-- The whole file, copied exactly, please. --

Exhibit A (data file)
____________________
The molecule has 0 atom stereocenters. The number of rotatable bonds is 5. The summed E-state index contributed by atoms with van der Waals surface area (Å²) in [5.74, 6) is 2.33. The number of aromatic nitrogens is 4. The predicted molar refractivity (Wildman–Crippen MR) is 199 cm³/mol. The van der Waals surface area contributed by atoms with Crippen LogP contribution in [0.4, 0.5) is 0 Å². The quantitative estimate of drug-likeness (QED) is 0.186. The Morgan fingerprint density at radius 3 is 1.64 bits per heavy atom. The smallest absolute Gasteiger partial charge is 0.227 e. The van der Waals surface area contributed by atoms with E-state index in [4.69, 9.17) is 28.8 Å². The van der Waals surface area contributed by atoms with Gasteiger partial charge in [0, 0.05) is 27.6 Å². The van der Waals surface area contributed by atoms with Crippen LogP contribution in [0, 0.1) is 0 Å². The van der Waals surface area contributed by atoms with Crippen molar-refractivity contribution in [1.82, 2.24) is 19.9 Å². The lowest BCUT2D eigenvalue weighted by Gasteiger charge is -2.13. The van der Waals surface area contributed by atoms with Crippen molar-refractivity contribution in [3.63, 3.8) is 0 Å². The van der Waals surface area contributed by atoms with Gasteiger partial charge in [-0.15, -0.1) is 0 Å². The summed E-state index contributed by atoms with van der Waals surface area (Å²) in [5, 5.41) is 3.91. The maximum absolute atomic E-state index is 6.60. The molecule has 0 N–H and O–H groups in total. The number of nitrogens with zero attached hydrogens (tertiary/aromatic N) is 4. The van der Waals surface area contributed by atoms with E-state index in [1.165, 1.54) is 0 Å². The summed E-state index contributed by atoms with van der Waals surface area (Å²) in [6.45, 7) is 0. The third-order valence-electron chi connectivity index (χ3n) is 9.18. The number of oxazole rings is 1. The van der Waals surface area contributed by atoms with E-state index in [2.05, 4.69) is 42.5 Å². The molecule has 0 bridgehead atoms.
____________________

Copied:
The molecule has 0 atom stereocenters. The number of rotatable bonds is 5. The summed E-state index contributed by atoms with van der Waals surface area (Å²) in [5.74, 6) is 2.33. The number of aromatic nitrogens is 4. The predicted molar refractivity (Wildman–Crippen MR) is 199 cm³/mol. The van der Waals surface area contributed by atoms with Crippen LogP contribution in [0.4, 0.5) is 0 Å². The quantitative estimate of drug-likeness (QED) is 0.186. The Morgan fingerprint density at radius 3 is 1.64 bits per heavy atom. The smallest absolute Gasteiger partial charge is 0.227 e. The van der Waals surface area contributed by atoms with E-state index in [4.69, 9.17) is 28.8 Å². The van der Waals surface area contributed by atoms with Gasteiger partial charge in [0, 0.05) is 27.6 Å². The van der Waals surface area contributed by atoms with Crippen LogP contribution in [0, 0.1) is 0 Å². The van der Waals surface area contributed by atoms with Crippen molar-refractivity contribution in [1.82, 2.24) is 19.9 Å². The lowest BCUT2D eigenvalue weighted by Gasteiger charge is -2.13. The van der Waals surface area contributed by atoms with Crippen molar-refractivity contribution in [3.63, 3.8) is 0 Å². The van der Waals surface area contributed by atoms with Gasteiger partial charge in [-0.15, -0.1) is 0 Å². The summed E-state index contributed by atoms with van der Waals surface area (Å²) in [5, 5.41) is 3.91. The maximum absolute atomic E-state index is 6.60. The molecule has 0 N–H and O–H groups in total. The number of nitrogens with zero attached hydrogens (tertiary/aromatic N) is 4. The van der Waals surface area contributed by atoms with E-state index in [1.165, 1.54) is 0 Å². The summed E-state index contributed by atoms with van der Waals surface area (Å²) in [6.45, 7) is 0. The third-order valence-electron chi connectivity index (χ3n) is 9.18. The number of oxazole rings is 1. The van der Waals surface area contributed by atoms with E-state index in [2.05, 4.69) is 42.5 Å². The molecule has 0 bridgehead atoms.